Without Veto, PA’s Abandoned Wells Problem May Be All But Permanent

For immediate release
July 8, 2022

Josh Raulerson, PEC


Legislation Lets Oil & Gas Operators Off the Hook for Legacy Impacts

Without Veto, PA’s Abandoned Wells Problem May Be All But Permanent

HARRISBURG — Yesterday the General Assembly passed legislation, House Bill 2644, that would all but ensure that the state’s legacy of orphaned and abandoned wells will continue for decades to come. This legislation unjustifiably locks in insufficient financial assurance requirements for the conventional oil and gas industry, continuing to put Pennsylvanians at risk of covering the costs for failed well closure and remediation. To make matters worse, House Bill 2644 may also jeopardize Pennsylvania’s future eligibility for federal well-plugging funding.

The Pennsylvania Environmental Council (PEC) calls on Governor Wolf to veto this detrimental legislation.

There are hundreds of thousands of active, abandoned, and orphaned oil and gas wells in our Commonwealth. A significant number of active conventional wells, due to marginal production, failure to comply with existing standards, and inability to compete with the unconventional industry, are on the precipice of closure or abandonment.

Plugging an abandoned gas well in Erie County

Estimates from both the Department of Environmental Protection (DEP) and the conventional industry itself place the average cost of conventional well plugging around $33,000 per well. House Bill 2644 arbitrarily limits bonding requirements for conventional wells to $2,500 per well, or a not-to-exceed blanket bond amount of $100,000 no matter how many wells are owned by an operator. House Bill 2644 also eliminates the ability of the Environmental Quality Board to adjust these bonding amounts for the next decade – when many of these active wells are likely to be abandoned.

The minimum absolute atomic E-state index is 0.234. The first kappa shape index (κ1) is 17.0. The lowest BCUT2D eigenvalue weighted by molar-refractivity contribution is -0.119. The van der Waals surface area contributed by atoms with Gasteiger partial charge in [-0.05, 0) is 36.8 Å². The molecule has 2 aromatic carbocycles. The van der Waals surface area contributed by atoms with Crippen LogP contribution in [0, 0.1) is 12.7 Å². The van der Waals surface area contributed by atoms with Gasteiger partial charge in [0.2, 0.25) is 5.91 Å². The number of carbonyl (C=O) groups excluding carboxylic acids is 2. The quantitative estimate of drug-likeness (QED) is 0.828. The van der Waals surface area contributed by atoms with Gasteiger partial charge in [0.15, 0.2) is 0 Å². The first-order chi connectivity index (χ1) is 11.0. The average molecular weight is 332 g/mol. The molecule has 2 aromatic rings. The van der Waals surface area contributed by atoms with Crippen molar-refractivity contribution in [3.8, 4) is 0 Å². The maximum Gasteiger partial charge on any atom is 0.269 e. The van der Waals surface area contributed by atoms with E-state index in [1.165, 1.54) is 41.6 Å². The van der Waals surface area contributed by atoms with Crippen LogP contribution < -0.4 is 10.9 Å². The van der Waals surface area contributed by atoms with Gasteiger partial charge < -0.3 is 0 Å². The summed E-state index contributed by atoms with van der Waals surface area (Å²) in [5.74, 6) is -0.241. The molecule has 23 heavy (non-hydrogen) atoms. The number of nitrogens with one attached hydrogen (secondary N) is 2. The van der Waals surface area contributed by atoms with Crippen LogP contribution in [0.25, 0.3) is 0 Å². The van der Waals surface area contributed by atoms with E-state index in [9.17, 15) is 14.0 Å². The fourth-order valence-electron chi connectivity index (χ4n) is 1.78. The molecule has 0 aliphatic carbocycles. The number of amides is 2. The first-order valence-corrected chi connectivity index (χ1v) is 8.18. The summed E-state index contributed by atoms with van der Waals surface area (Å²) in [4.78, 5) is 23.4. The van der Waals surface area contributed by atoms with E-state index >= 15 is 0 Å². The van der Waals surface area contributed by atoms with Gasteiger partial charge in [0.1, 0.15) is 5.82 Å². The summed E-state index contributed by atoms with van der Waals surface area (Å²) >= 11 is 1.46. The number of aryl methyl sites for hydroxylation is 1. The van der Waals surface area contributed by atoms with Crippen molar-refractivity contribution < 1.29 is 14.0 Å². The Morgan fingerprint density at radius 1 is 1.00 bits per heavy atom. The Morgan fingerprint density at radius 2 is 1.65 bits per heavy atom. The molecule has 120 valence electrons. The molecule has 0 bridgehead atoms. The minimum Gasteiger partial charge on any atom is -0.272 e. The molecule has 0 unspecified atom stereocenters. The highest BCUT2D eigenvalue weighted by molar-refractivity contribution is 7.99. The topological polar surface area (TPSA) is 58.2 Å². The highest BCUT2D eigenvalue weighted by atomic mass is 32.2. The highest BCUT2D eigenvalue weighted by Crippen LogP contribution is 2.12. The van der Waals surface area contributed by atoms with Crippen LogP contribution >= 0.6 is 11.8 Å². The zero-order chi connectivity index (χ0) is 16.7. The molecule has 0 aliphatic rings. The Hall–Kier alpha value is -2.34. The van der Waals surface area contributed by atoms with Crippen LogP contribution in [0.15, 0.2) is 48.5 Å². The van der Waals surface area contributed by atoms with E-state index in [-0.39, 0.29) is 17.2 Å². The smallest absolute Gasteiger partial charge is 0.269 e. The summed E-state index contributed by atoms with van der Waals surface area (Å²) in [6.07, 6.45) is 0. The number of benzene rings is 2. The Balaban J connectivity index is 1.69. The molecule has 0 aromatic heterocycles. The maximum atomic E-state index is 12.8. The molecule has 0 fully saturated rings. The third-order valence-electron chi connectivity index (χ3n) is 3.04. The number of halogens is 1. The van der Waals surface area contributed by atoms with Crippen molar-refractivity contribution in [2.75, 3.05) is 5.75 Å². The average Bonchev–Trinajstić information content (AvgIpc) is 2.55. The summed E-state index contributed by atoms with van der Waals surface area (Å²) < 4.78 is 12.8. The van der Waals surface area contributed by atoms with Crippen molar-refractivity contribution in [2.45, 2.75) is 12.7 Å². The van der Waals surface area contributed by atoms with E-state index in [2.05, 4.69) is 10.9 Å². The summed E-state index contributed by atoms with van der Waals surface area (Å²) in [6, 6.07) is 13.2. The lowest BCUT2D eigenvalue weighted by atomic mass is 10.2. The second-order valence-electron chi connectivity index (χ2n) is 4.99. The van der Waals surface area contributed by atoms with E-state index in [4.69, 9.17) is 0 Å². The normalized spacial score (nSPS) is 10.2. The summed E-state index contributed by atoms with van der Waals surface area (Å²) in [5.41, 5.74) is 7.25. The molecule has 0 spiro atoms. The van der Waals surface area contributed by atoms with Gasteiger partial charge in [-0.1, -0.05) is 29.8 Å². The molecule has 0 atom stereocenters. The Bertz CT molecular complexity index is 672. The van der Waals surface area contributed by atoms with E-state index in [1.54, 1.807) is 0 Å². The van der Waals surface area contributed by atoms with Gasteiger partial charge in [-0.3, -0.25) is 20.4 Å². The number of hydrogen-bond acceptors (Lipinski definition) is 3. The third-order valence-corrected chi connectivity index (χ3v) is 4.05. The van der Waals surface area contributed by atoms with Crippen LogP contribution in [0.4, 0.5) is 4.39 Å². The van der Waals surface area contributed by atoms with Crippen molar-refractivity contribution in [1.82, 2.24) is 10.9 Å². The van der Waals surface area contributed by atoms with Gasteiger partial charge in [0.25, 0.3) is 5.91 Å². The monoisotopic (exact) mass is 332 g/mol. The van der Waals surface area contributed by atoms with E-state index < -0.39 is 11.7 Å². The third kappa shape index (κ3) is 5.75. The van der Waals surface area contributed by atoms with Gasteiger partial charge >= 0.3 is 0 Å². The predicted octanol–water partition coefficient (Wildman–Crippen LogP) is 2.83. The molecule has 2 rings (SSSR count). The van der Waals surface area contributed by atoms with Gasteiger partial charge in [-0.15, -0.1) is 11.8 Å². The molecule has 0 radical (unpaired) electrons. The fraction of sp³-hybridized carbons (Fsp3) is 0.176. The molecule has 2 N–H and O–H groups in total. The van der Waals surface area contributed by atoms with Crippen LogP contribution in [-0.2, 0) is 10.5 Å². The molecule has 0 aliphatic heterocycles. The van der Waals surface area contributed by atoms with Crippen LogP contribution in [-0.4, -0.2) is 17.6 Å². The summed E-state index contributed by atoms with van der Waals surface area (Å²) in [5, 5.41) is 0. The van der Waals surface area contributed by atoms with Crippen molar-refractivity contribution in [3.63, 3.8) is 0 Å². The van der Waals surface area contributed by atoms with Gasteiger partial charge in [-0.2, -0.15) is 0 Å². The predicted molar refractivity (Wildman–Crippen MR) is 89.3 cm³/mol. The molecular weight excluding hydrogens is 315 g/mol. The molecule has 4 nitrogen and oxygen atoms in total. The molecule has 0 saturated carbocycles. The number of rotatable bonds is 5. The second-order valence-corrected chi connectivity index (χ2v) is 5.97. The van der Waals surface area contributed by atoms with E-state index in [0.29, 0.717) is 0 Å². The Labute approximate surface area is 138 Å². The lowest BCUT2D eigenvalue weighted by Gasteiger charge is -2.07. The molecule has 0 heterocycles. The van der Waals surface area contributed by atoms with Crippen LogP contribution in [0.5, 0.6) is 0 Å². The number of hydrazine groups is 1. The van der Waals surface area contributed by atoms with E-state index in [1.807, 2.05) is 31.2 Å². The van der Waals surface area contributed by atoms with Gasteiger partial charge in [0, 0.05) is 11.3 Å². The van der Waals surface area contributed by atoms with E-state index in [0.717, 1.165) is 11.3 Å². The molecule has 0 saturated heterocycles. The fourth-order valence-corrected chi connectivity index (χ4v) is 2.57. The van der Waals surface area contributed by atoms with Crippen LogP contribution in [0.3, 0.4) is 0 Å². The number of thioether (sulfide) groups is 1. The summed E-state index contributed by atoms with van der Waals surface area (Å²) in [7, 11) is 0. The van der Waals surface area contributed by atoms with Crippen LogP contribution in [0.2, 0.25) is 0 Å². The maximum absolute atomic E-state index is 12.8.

Using average plugging costs, the bonding levels in House Bill 2644 would only cover the plugging costs of three wells in a best-case scenario. Conventional operators, several of whom are large companies active in multiple states, own anywhere from dozens to thousands of these wells. DEP records show conventional oil and gas companies were issued over 4,270 notices of violation for attempting to abandon oil and gas wells without plugging them between 2016 and 2021. Those violation numbers have continued to grow in 2022.

House Bill 2644 effectively hands liability for well plugging to the citizens of Pennsylvania at a time when billions of dollars in public funding have already been dedicated to address orphaned wells. One of the metrics the federal government will use for distribution of federal Infrastructure Investment and Jobs Act funding will be whether states improve financial assurance, idle well management, and well-transfer rules. House Bill 2644 potentially puts Pennsylvania at risk of losing millions of dollars in support for orphaned well plugging by allowing conventional operators to continue to flout their responsibilities and disregard the actual costs of their impacts.

Other states, with the support of industry, have ramped up their financial assurance requirements. Pennsylvania should be expanding, and not foreclosing, means to eliminate orphan well burdens in the future. House Bill 2644 is a step in the wrong direction.